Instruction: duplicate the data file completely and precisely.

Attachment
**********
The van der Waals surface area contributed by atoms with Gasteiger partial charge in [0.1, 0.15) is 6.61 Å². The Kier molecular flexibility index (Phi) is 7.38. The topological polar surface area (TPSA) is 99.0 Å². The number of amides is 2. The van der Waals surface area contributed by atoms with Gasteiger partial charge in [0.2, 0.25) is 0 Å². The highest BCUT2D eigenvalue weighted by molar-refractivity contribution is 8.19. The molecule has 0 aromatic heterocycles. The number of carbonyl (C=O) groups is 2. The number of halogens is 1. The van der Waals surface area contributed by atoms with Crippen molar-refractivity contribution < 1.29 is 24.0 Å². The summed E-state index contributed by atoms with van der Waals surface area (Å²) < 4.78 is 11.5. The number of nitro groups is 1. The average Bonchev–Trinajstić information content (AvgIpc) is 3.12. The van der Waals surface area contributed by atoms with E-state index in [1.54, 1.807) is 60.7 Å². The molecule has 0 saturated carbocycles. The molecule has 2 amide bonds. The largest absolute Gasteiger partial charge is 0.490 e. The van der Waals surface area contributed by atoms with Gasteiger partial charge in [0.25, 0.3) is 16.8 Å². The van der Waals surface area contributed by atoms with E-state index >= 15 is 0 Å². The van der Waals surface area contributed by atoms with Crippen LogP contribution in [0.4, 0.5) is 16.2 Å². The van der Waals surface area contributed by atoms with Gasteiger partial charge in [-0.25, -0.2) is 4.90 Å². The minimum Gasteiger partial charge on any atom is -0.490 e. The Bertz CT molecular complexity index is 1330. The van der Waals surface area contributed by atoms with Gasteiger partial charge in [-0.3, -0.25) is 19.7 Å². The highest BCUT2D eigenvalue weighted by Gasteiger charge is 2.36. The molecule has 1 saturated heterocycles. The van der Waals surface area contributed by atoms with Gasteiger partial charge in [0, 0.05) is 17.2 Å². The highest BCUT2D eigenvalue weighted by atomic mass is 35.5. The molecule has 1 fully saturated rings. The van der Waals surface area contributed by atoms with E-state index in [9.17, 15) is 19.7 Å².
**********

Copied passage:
The van der Waals surface area contributed by atoms with Gasteiger partial charge in [0.1, 0.15) is 6.61 Å². The Kier molecular flexibility index (Phi) is 7.38. The topological polar surface area (TPSA) is 99.0 Å². The number of amides is 2. The van der Waals surface area contributed by atoms with Gasteiger partial charge in [0.2, 0.25) is 0 Å². The highest BCUT2D eigenvalue weighted by molar-refractivity contribution is 8.19. The molecule has 0 aromatic heterocycles. The number of carbonyl (C=O) groups is 2. The number of halogens is 1. The van der Waals surface area contributed by atoms with Crippen molar-refractivity contribution < 1.29 is 24.0 Å². The summed E-state index contributed by atoms with van der Waals surface area (Å²) < 4.78 is 11.5. The number of nitro groups is 1. The average Bonchev–Trinajstić information content (AvgIpc) is 3.12. The van der Waals surface area contributed by atoms with E-state index in [1.54, 1.807) is 60.7 Å². The molecule has 0 saturated carbocycles. The molecule has 2 amide bonds. The largest absolute Gasteiger partial charge is 0.490 e. The van der Waals surface area contributed by atoms with Gasteiger partial charge in [0.25, 0.3) is 16.8 Å². The van der Waals surface area contributed by atoms with E-state index >= 15 is 0 Å². The van der Waals surface area contributed by atoms with Crippen LogP contribution in [0.4, 0.5) is 16.2 Å². The van der Waals surface area contributed by atoms with Gasteiger partial charge in [-0.25, -0.2) is 4.90 Å². The minimum Gasteiger partial charge on any atom is -0.490 e. The Bertz CT molecular complexity index is 1330. The van der Waals surface area contributed by atoms with Gasteiger partial charge in [-0.3, -0.25) is 19.7 Å². The highest BCUT2D eigenvalue weighted by Gasteiger charge is 2.36. The molecule has 1 saturated heterocycles. The van der Waals surface area contributed by atoms with Gasteiger partial charge in [0, 0.05) is 17.2 Å². The highest BCUT2D eigenvalue weighted by atomic mass is 35.5. The molecule has 1 fully saturated rings. The van der Waals surface area contributed by atoms with E-state index in [9.17, 15) is 19.7 Å².